Zinke Cancels Chaco Canyon lease sale

Tourists cast their shadows on the ancient Anasazi ruins of Chaco Canyon. The UNESCO World Heritage Site has become a flash point as environmentalists and tribal leaders look to curb drilling in the San Juan Basin.(AP Photo/Eric Draper, File)

U.S. Interior Secretary Ryan Zinke has canceled an oil and gas lease sale near Chaco Canyon in northern New Mexico until the agency can further review the impact on cultural artifacts in the area.

The sale was set for March 8.

Zinke told the Journal in an exclusive interview Thursday afternoon that “there have been some questions raised” so the Bureau of Land Management will hold off on the sale of about 25 parcels on 4,434 acres within Rio Arriba, Sandoval, and San Juan Counties in northwestern New Mexico.

“We’re going to defer those leases until we do some cultural consultation,” Zinke told the Journal.

The Bureau of Land Management received 120 protests opposing the March sale. Tribal officials, environmentalists and others say the lease sites in question are too close to Chaco Culture National Historical Park and other sites they consider culturally significant.

“We heard from the tribe and Sen. (Tom) Udall’s and (Martin) Heinrich’s offices have both voiced some concerns,” Zinke said. “My job is to make sure that the local voices are heard and the state and national interests are reflected. In this case, there is some concern about the proximity to Chaco of some of the leases and the uncertainty about cultural impacts.”

Udall, a New Mexico Democrat, cheered news that an area containing remnants and artifacts of an ancient civilization would be protected from oil and gas drilling encroachment – at least for now.

“I appreciate Secretary Zinke listening to the concerns of New Mexicans and terminating the proposed lease sale in the Chaco region,” Udall said. “This will provide an opportunity for the joint BLM-BIA (Bureau of Indian Affairs) regional planning process to incorporate the input of local communities, pueblos and tribes, along with industry and other stakeholders.

“New Mexicans deserve a say in any proposed development on public lands our state, especially when it is near sacred or culturally sensitive land,” Udall added.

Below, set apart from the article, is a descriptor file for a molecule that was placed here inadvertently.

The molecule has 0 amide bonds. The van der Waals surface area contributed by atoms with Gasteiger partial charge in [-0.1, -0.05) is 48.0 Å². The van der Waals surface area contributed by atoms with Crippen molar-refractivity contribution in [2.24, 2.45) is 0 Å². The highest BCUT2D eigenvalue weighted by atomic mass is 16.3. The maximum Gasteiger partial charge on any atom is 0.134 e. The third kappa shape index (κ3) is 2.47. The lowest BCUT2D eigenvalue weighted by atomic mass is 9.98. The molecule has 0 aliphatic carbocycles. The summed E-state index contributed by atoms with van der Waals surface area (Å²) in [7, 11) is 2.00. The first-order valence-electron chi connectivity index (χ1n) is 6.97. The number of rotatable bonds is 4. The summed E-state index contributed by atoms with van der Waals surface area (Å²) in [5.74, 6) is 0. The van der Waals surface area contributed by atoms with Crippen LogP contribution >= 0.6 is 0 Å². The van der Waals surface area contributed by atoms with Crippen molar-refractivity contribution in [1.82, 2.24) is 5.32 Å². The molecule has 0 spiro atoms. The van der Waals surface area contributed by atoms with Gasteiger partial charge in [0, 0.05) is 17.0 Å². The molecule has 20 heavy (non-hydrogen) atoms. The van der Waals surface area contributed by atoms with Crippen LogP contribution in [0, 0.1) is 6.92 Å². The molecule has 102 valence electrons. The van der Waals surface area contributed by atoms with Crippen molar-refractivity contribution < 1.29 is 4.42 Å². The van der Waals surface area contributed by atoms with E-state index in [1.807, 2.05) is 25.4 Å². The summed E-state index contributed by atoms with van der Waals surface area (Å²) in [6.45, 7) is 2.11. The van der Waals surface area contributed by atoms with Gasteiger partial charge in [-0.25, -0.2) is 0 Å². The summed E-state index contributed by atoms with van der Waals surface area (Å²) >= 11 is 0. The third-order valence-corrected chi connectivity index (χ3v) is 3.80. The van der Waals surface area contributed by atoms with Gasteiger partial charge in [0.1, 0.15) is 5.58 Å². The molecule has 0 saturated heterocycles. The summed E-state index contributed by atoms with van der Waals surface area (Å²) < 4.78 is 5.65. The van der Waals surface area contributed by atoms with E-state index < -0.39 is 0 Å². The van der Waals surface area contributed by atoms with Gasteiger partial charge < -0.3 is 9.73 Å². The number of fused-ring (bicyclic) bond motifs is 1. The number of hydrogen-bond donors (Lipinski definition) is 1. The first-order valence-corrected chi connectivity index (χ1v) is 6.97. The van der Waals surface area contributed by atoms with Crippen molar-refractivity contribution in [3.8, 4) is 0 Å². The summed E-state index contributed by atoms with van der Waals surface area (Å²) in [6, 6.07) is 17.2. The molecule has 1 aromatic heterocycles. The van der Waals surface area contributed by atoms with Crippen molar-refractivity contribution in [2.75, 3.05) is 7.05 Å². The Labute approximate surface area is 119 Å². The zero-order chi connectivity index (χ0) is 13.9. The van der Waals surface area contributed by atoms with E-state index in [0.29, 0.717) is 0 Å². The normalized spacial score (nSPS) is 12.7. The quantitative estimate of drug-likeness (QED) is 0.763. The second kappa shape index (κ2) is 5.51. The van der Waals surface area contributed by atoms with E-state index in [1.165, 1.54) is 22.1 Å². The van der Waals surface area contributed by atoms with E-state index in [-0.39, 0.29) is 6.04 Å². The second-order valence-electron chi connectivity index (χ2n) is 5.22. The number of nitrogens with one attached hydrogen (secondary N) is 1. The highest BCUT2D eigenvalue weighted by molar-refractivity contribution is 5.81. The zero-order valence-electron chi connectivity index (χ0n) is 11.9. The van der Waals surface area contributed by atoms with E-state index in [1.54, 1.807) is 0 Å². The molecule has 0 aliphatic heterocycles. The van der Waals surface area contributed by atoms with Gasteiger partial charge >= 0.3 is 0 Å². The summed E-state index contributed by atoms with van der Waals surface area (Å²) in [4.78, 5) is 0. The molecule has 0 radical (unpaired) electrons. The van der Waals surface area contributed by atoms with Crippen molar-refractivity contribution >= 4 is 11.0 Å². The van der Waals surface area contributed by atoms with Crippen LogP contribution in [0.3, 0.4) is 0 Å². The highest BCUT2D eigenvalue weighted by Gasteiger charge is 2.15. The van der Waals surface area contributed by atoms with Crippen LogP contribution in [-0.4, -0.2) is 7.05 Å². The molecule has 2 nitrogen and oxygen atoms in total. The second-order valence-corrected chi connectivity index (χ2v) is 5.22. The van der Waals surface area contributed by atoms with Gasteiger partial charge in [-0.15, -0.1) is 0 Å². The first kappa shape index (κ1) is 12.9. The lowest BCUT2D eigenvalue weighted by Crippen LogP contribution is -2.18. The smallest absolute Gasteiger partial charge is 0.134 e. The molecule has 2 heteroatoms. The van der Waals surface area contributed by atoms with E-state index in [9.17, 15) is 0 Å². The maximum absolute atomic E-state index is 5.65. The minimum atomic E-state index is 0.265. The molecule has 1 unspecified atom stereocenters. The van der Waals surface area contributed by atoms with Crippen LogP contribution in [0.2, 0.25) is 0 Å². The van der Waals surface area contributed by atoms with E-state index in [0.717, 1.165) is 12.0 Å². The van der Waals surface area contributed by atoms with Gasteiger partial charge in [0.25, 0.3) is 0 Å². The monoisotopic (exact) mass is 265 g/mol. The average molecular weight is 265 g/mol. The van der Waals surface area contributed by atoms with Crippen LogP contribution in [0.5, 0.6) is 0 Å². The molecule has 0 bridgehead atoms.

Udall pushed for the Department of the Interior’s 2016 decision to conduct a joint review of the resource management of public and tribal lands in Northwestern New Mexico, including the impact of potential oil and gas leasing near the Chaco Culture National Historical Park.

In the Journal interview, Zinke noted that the leases in question “are well outside Chaco” and said “not everyone is happy we are deferring it.”

“But when there is an oil and gas decision and the risk is uncertain it’s in everyone’s best interest to defer it and look it more closely and examine it,” Zinke said.

Zinke said the BLM has been conducting required consultation with the affected parties under the National Historic Preservation Act on all of the proposed parcels.  Those parties include state and tribal governments and others. As a result of the ruling, the BLM will complete an extensive cultural report, which will be used to support the agency’s findings of how oil and gas leasing would affect the proposed area.

In recent years, attempts to convince the federal government to preserve the Chaco region as an area of critical environmental concern have been unsuccessful. In January, the All Pueblo Council of Governors representing 20 Native American tribes formally protested the March 8 lease sale.